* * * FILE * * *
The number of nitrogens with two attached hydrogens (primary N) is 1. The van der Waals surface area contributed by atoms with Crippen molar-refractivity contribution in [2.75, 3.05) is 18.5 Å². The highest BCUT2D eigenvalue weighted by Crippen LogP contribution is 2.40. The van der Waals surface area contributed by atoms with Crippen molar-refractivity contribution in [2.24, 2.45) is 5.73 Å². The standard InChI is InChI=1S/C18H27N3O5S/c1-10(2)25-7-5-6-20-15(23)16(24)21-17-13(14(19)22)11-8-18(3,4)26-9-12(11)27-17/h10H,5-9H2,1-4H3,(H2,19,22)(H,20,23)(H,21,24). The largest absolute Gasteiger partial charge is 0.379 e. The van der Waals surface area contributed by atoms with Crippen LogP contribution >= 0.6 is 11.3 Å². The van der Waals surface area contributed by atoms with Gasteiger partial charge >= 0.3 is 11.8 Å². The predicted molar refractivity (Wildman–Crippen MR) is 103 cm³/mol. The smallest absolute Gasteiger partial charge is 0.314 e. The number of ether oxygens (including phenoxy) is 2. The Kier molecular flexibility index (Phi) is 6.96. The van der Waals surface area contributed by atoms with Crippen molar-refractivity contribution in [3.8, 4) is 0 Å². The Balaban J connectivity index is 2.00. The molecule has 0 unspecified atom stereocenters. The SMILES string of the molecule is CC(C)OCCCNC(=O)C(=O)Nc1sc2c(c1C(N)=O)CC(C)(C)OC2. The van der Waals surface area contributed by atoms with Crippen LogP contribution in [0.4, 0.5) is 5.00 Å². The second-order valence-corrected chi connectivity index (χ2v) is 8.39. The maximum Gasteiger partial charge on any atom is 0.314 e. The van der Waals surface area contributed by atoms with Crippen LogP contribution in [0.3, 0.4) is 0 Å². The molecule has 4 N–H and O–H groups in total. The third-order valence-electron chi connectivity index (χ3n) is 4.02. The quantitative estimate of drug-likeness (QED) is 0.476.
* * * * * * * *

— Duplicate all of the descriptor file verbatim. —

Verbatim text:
The number of nitrogens with two attached hydrogens (primary N) is 1. The van der Waals surface area contributed by atoms with Crippen molar-refractivity contribution in [2.75, 3.05) is 18.5 Å². The highest BCUT2D eigenvalue weighted by Crippen LogP contribution is 2.40. The van der Waals surface area contributed by atoms with Crippen molar-refractivity contribution in [2.24, 2.45) is 5.73 Å². The standard InChI is InChI=1S/C18H27N3O5S/c1-10(2)25-7-5-6-20-15(23)16(24)21-17-13(14(19)22)11-8-18(3,4)26-9-12(11)27-17/h10H,5-9H2,1-4H3,(H2,19,22)(H,20,23)(H,21,24). The largest absolute Gasteiger partial charge is 0.379 e. The van der Waals surface area contributed by atoms with Crippen LogP contribution >= 0.6 is 11.3 Å². The van der Waals surface area contributed by atoms with Gasteiger partial charge >= 0.3 is 11.8 Å². The predicted molar refractivity (Wildman–Crippen MR) is 103 cm³/mol. The smallest absolute Gasteiger partial charge is 0.314 e. The number of ether oxygens (including phenoxy) is 2. The Kier molecular flexibility index (Phi) is 6.96. The van der Waals surface area contributed by atoms with Crippen molar-refractivity contribution in [3.8, 4) is 0 Å². The Balaban J connectivity index is 2.00. The molecule has 0 unspecified atom stereocenters. The SMILES string of the molecule is CC(C)OCCCNC(=O)C(=O)Nc1sc2c(c1C(N)=O)CC(C)(C)OC2. The van der Waals surface area contributed by atoms with Crippen LogP contribution in [0.4, 0.5) is 5.00 Å². The second-order valence-corrected chi connectivity index (χ2v) is 8.39. The maximum Gasteiger partial charge on any atom is 0.314 e. The van der Waals surface area contributed by atoms with Crippen LogP contribution in [0.3, 0.4) is 0 Å². The molecule has 4 N–H and O–H groups in total. The third-order valence-electron chi connectivity index (χ3n) is 4.02. The quantitative estimate of drug-likeness (QED) is 0.476.